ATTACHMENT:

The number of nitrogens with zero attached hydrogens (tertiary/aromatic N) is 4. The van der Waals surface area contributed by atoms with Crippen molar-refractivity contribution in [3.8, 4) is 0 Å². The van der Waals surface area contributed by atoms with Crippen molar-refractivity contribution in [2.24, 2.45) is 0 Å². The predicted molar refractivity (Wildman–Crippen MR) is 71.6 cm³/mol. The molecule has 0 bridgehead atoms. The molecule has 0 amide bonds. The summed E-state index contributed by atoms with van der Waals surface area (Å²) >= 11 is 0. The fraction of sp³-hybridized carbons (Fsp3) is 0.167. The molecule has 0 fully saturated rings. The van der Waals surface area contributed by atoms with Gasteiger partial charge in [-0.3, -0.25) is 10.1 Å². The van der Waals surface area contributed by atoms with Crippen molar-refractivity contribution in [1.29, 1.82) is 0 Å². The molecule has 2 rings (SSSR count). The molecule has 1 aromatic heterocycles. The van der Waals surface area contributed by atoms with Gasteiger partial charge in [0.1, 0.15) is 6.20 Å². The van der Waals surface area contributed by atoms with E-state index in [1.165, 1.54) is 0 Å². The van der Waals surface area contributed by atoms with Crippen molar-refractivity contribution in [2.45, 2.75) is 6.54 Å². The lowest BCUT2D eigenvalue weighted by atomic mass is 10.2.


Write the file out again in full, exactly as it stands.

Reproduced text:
The number of nitrogens with zero attached hydrogens (tertiary/aromatic N) is 4. The van der Waals surface area contributed by atoms with Crippen molar-refractivity contribution in [3.8, 4) is 0 Å². The van der Waals surface area contributed by atoms with Crippen molar-refractivity contribution in [2.24, 2.45) is 0 Å². The predicted molar refractivity (Wildman–Crippen MR) is 71.6 cm³/mol. The molecule has 0 bridgehead atoms. The molecule has 0 amide bonds. The summed E-state index contributed by atoms with van der Waals surface area (Å²) >= 11 is 0. The fraction of sp³-hybridized carbons (Fsp3) is 0.167. The molecule has 0 fully saturated rings. The van der Waals surface area contributed by atoms with Gasteiger partial charge in [-0.3, -0.25) is 10.1 Å². The van der Waals surface area contributed by atoms with Crippen molar-refractivity contribution in [1.29, 1.82) is 0 Å². The molecule has 2 rings (SSSR count). The molecule has 1 aromatic heterocycles. The van der Waals surface area contributed by atoms with Gasteiger partial charge in [0.1, 0.15) is 6.20 Å². The van der Waals surface area contributed by atoms with E-state index in [1.165, 1.54) is 0 Å². The van der Waals surface area contributed by atoms with Crippen molar-refractivity contribution in [2.45, 2.75) is 6.54 Å². The lowest BCUT2D eigenvalue weighted by atomic mass is 10.2.